After Years of Persecution Hundreds of Karen and Karenni Refugees are Resettling in America
Contact: Ben Duff, 540-636-8907
FRONT ROYAL, Va., July 25 /Standard Newswire/ -- Bertha Say Dah and Mercy Htoo, two teenage girls from war-ravaged Burma, have a lot to be thankful for. From the midst of a harsh, impoverished life in a refugee camp, both were selected to attend a vocational school run by Christian Freedom International in Mae Sot, Thailand, where they learned English, computer skills, science and the Bible. They have also benefited from CFI's child sponsorship program that provided for their day-to-day necessities as well as their educational needs.
Now, both girls are part of the mass resettlement effort that is bringing hundreds of Burma's refugees to America. "I thank the CFI organization because they helped us. Also I thank my sponsor because she helped me...I will go to America with my family. If I study I will try my best," says Bertha Say, 17, who will reside in Oklahoma City, Oklahoma with her mother and two sisters. Mercy, 15, who hopes to be a missionary teacher, will settle in Fort Wayne, Indiana on July 27th.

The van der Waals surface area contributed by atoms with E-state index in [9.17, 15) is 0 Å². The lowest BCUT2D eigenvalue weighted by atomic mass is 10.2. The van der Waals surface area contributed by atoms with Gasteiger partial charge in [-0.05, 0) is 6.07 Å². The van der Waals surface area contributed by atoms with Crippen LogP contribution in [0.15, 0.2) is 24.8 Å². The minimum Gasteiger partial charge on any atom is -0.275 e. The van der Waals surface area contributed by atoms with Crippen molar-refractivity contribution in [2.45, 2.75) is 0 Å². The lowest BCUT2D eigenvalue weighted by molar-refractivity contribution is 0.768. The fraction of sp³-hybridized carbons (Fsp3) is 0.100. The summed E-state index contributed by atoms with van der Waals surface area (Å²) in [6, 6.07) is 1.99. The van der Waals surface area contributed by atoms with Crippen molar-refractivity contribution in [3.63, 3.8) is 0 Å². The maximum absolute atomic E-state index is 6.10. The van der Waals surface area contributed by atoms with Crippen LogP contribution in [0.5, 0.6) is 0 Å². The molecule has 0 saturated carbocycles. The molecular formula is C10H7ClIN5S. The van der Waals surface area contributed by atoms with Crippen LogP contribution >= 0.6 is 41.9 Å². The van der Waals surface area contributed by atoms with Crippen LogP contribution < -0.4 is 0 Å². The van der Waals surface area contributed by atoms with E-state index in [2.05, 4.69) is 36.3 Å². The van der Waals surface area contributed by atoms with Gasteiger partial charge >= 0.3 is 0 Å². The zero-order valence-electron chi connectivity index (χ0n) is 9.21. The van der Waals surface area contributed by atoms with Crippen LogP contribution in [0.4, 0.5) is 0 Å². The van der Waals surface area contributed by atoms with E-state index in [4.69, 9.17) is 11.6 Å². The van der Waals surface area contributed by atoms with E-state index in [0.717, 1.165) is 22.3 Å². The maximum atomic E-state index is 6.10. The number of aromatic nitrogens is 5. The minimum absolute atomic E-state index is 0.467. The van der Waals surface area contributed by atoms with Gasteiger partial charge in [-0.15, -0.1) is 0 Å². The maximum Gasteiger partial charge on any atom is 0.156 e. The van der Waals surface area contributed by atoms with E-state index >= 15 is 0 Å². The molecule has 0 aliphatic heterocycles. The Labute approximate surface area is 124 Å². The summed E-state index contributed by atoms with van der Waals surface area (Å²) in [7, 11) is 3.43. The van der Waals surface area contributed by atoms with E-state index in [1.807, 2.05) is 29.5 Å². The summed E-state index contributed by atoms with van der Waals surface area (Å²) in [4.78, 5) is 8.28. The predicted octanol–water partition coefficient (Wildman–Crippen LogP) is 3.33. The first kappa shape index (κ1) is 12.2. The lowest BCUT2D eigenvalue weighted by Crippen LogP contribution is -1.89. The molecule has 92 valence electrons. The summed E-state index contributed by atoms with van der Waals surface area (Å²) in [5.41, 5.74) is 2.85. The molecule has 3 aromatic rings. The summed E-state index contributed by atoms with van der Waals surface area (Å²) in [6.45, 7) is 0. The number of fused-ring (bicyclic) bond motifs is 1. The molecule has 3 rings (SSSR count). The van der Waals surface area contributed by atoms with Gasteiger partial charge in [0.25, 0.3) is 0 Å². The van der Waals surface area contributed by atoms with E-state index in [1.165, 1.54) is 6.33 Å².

The long-awaited resettlement is finally coming to pass after thousands of ethnic Karen and Karenni natives have already been displaced, raped, or brutally slaughtered by Burma's military over the past several decades – a humanitarian crisis that has left the country operating as a nationwide concentration camp. In an effort to escape the relentless persecution, many have gone into hiding in the mountains or jungles without adequate food, shelter or medicine. Many more displaced men, women and children – over 100,000 – are crowding refugee camps along the Burma-Thai border, some who have languished there for over 25 years.
As the crisis worsens with no end in sight, the State Department finally approved the applications of thousands of refugees who have sought asylum in the United States. The decision came after months of political indecision and a final waiver of restrictions under the Immigration and Nationality Act that previously blocked a resettlement.
As Burma's refugees face the challenges of establishing new lives throughout the United States, the transition is requiring the assistance of many social service agencies, organizations, churches, and families. "Many of the refugees will be unaccompanied minors," says Christian Freedom International President Jim Jacobson, whose organization has provided humanitarian aid and support to the Karen since 1996. "These are the most vulnerable of the refugee population; they will need help from caring foster families as they arrive in the U.S."
For photographs and more information about how to help with Burma's refugee resettlement, contact CFI's office at 1-800-323-2273 or visit www.christianfreedom.org.